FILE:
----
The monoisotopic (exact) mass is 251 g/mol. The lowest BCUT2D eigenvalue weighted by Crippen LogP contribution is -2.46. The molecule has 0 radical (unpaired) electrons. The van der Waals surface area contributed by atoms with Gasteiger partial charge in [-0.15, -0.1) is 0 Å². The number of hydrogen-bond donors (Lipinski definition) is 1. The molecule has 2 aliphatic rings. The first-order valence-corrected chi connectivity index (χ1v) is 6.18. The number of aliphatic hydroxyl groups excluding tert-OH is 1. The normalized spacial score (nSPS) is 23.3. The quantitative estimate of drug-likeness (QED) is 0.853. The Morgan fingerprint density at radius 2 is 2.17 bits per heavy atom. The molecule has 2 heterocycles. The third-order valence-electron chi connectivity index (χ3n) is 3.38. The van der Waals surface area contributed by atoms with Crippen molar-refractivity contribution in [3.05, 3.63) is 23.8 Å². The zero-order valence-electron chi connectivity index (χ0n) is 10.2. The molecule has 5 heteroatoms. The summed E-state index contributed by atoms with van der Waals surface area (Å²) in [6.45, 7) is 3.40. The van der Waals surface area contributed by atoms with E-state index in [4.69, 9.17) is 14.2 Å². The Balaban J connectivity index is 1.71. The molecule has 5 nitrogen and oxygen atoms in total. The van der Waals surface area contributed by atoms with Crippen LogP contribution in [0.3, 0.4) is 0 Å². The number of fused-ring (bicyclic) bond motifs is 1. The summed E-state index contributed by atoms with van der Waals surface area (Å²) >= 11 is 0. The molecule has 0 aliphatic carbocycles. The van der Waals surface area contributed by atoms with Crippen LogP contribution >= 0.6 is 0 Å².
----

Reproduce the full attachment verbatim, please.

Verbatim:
The monoisotopic (exact) mass is 251 g/mol. The lowest BCUT2D eigenvalue weighted by Crippen LogP contribution is -2.46. The molecule has 0 radical (unpaired) electrons. The van der Waals surface area contributed by atoms with Gasteiger partial charge in [-0.15, -0.1) is 0 Å². The number of hydrogen-bond donors (Lipinski definition) is 1. The molecule has 2 aliphatic rings. The first-order valence-corrected chi connectivity index (χ1v) is 6.18. The number of aliphatic hydroxyl groups excluding tert-OH is 1. The normalized spacial score (nSPS) is 23.3. The quantitative estimate of drug-likeness (QED) is 0.853. The Morgan fingerprint density at radius 2 is 2.17 bits per heavy atom. The molecule has 2 heterocycles. The third-order valence-electron chi connectivity index (χ3n) is 3.38. The van der Waals surface area contributed by atoms with Crippen molar-refractivity contribution in [3.05, 3.63) is 23.8 Å². The zero-order valence-electron chi connectivity index (χ0n) is 10.2. The molecule has 5 heteroatoms. The summed E-state index contributed by atoms with van der Waals surface area (Å²) in [6.45, 7) is 3.40. The van der Waals surface area contributed by atoms with E-state index in [4.69, 9.17) is 14.2 Å². The Balaban J connectivity index is 1.71. The molecule has 5 nitrogen and oxygen atoms in total. The van der Waals surface area contributed by atoms with Crippen LogP contribution in [0.3, 0.4) is 0 Å². The number of fused-ring (bicyclic) bond motifs is 1. The summed E-state index contributed by atoms with van der Waals surface area (Å²) >= 11 is 0. The molecule has 0 aliphatic carbocycles. The van der Waals surface area contributed by atoms with Crippen LogP contribution >= 0.6 is 0 Å².